Rupert Pupkin Speaks: Unerrated '78 - Evan Purchell ""

Wednesday, October 17, 2018

Unerrated '78 - Evan Purchell

Evan lives in Austin and can be found on Twitter and Letterboxd.

There are so many great films from 1978 that I’m sure will wind up on other lists, so I thought I’d try something a little different and focus on some of my favorite gay-themed films from the year -- all of which I’d say are underseen. 



EL DIPUTADO (dir. Eloy de la Iglesia)
Eloy de la Iglesia's homosexuality and his staunch support of socialism had always existed in his films, though it wasn't until the end of the Franco regime that he could express both openly. EL DIPUTADO is the film where everything comes together, mixing the bisexual melodrama of his previous LOS PLACERES OCULTOS with a blackmail plot reminiscent of Dearden's VICTIM as a means of criticizing the continuing criminalization of homosexuality even after the end of the dictatorship. Made during Spain's transition to democracy, the film is fascinating not just for its frankness, but for how Iglesia uses his narrative to document the country's history in real time, using real protests and marches as the setting for his character's simultaneous sexual and political awakenings.

EL PASO WRECKING CORP. (dir. Joe Gage)
The second in Joe Gage’s trucker trilogy is perhaps the ultimate ‘buddy’ film, teaming returning star Richard Locke with macho icon (and LA PLAYS ITSELF director) Fred Halsted for a road trip that’s as openly inspired by Argento and Truffaut as it is Tom of Finland and Boyd McDonald’s STRAIGHT TO HELL zine. Gage’s early films were a sensation upon release, heavily advertised in mainstream outlets (including TV!) and birthing a sexual ethos and fashion style all of their own -- the freewheeling, masculine Gage Man. His explorations of sexual fluidity, male camaraderie, and voyeuristic lust have held up remarkably well and are just waiting to be rediscovered by a new generation. They haven’t had the best treatment on home video -- many VHS and DVD editions of EL PASO are missing nearly 30 minutes -- so let’s hope that Vinegar Syndrome or some other adventurous distributor will step up and give them the care they deserve.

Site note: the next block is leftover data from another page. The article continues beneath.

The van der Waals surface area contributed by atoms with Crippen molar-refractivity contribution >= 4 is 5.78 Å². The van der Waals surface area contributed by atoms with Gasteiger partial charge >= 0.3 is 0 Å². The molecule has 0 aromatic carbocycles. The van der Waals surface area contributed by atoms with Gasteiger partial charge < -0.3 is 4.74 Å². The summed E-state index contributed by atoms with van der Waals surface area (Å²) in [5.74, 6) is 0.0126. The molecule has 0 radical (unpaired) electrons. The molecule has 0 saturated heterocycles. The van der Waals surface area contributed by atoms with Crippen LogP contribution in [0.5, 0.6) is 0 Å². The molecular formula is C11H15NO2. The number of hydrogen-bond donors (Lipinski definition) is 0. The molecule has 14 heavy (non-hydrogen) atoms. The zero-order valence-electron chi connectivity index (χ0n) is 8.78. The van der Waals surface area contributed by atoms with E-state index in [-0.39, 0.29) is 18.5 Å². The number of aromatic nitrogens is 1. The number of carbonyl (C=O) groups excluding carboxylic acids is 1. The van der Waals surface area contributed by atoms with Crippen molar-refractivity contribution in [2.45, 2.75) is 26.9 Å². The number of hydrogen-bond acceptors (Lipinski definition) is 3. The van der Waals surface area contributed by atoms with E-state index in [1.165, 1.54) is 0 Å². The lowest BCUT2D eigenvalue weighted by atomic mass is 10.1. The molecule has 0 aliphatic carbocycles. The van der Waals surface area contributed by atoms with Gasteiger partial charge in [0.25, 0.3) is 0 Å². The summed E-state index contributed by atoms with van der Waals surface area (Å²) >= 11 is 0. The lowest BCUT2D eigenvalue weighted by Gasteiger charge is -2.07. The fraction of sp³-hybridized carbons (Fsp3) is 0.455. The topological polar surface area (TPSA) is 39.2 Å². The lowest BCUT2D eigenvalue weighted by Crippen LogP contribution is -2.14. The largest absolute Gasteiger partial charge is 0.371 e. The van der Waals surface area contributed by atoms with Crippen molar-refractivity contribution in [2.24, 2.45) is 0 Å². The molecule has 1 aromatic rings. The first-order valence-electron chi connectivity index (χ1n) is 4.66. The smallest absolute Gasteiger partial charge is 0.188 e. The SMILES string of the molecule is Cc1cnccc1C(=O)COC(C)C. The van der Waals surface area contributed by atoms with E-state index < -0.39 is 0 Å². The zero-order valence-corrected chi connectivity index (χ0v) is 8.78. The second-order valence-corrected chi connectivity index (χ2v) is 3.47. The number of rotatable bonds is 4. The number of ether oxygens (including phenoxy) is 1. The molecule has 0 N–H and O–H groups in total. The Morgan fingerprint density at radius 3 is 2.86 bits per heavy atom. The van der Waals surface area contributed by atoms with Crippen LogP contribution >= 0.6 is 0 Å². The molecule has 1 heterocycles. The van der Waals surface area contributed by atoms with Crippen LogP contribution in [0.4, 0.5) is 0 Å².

GAY USA (dir. Arthur J. Bressan, Jr.)
Made as a direct response to Anita Bryant’s anti-gay crusade and the ongoing threat of the Briggs Initiative, Arthur Bressan’s document of six simultaneous Pride celebrations across the US manages to be as politically-minded as it is celebratory. Parades were nothing new for Bressan, whose erotic drama Passing Strangers climaxed at the 1974 Gay Freedom Day parade in San Francisco, so he knows not to focus on the spectacle, but on the community itself -- here newly-energized and dealing with issues of identity, language, and public opinion while still learning about its past. To say that it’s still relevant is an understatement. Streaming for free through Frameline here.

NEW YORK CITY INFERNO + NEW YORK AFTER MIDNIGHT (dir. Jacques Scandelari)